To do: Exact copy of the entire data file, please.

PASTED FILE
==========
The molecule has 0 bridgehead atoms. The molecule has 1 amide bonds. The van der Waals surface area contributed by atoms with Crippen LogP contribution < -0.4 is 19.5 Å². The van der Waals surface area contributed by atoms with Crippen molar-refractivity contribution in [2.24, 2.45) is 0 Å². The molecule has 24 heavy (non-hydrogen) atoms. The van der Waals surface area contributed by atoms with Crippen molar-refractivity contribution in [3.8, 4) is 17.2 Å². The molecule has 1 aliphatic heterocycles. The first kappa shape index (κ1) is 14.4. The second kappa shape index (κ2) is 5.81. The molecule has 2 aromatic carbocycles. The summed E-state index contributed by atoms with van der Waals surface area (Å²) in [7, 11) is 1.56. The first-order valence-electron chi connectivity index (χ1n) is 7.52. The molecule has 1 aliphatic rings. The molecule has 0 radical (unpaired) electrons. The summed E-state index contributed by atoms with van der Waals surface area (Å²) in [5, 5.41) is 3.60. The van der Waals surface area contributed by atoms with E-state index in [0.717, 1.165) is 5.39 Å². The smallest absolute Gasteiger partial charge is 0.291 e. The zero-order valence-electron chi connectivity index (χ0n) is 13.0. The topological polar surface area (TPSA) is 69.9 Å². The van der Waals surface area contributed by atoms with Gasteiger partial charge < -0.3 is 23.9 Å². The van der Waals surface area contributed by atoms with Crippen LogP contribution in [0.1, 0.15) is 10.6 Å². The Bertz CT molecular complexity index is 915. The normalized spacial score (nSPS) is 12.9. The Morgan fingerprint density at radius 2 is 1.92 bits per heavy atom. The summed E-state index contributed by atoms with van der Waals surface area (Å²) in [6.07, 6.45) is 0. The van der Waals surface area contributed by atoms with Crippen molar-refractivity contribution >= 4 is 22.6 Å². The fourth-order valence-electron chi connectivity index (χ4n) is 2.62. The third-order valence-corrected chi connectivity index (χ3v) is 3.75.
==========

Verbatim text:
The molecule has 0 bridgehead atoms. The molecule has 1 amide bonds. The van der Waals surface area contributed by atoms with Crippen LogP contribution < -0.4 is 19.5 Å². The van der Waals surface area contributed by atoms with Crippen molar-refractivity contribution in [2.24, 2.45) is 0 Å². The molecule has 24 heavy (non-hydrogen) atoms. The van der Waals surface area contributed by atoms with Crippen molar-refractivity contribution in [3.8, 4) is 17.2 Å². The molecule has 1 aliphatic heterocycles. The first kappa shape index (κ1) is 14.4. The second kappa shape index (κ2) is 5.81. The molecule has 2 aromatic carbocycles. The summed E-state index contributed by atoms with van der Waals surface area (Å²) in [7, 11) is 1.56. The first-order valence-electron chi connectivity index (χ1n) is 7.52. The molecule has 1 aliphatic rings. The molecule has 0 radical (unpaired) electrons. The summed E-state index contributed by atoms with van der Waals surface area (Å²) in [5, 5.41) is 3.60. The van der Waals surface area contributed by atoms with E-state index in [0.717, 1.165) is 5.39 Å². The smallest absolute Gasteiger partial charge is 0.291 e. The zero-order valence-electron chi connectivity index (χ0n) is 13.0. The topological polar surface area (TPSA) is 69.9 Å². The van der Waals surface area contributed by atoms with Gasteiger partial charge < -0.3 is 23.9 Å². The van der Waals surface area contributed by atoms with Crippen LogP contribution in [0.1, 0.15) is 10.6 Å². The Bertz CT molecular complexity index is 915. The normalized spacial score (nSPS) is 12.9. The Morgan fingerprint density at radius 2 is 1.92 bits per heavy atom. The summed E-state index contributed by atoms with van der Waals surface area (Å²) in [6.07, 6.45) is 0. The van der Waals surface area contributed by atoms with Crippen molar-refractivity contribution >= 4 is 22.6 Å². The fourth-order valence-electron chi connectivity index (χ4n) is 2.62. The third-order valence-corrected chi connectivity index (χ3v) is 3.75.